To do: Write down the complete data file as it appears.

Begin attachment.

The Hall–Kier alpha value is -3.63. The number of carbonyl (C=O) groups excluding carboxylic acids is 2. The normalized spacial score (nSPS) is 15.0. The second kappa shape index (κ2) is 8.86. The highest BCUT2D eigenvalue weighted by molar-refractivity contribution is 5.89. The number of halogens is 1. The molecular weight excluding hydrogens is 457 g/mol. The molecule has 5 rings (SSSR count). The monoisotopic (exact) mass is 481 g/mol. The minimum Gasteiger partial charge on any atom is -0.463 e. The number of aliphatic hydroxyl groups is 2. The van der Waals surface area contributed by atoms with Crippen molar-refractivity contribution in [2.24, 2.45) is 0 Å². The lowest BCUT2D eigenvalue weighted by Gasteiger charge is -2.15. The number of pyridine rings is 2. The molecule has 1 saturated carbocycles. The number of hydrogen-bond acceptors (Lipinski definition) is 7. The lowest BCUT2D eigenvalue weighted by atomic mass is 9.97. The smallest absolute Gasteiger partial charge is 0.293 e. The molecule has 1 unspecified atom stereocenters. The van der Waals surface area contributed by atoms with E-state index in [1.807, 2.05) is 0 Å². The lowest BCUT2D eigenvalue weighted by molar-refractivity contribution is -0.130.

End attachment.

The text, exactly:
The Hall–Kier alpha value is -3.63. The number of carbonyl (C=O) groups excluding carboxylic acids is 2. The normalized spacial score (nSPS) is 15.0. The second kappa shape index (κ2) is 8.86. The highest BCUT2D eigenvalue weighted by molar-refractivity contribution is 5.89. The number of halogens is 1. The molecular weight excluding hydrogens is 457 g/mol. The molecule has 5 rings (SSSR count). The monoisotopic (exact) mass is 481 g/mol. The minimum Gasteiger partial charge on any atom is -0.463 e. The number of aliphatic hydroxyl groups is 2. The van der Waals surface area contributed by atoms with Crippen molar-refractivity contribution in [2.24, 2.45) is 0 Å². The lowest BCUT2D eigenvalue weighted by Gasteiger charge is -2.15. The number of pyridine rings is 2. The molecule has 1 saturated carbocycles. The number of hydrogen-bond acceptors (Lipinski definition) is 7. The lowest BCUT2D eigenvalue weighted by atomic mass is 9.97. The smallest absolute Gasteiger partial charge is 0.293 e. The molecule has 1 unspecified atom stereocenters. The van der Waals surface area contributed by atoms with E-state index in [1.807, 2.05) is 0 Å². The lowest BCUT2D eigenvalue weighted by molar-refractivity contribution is -0.130.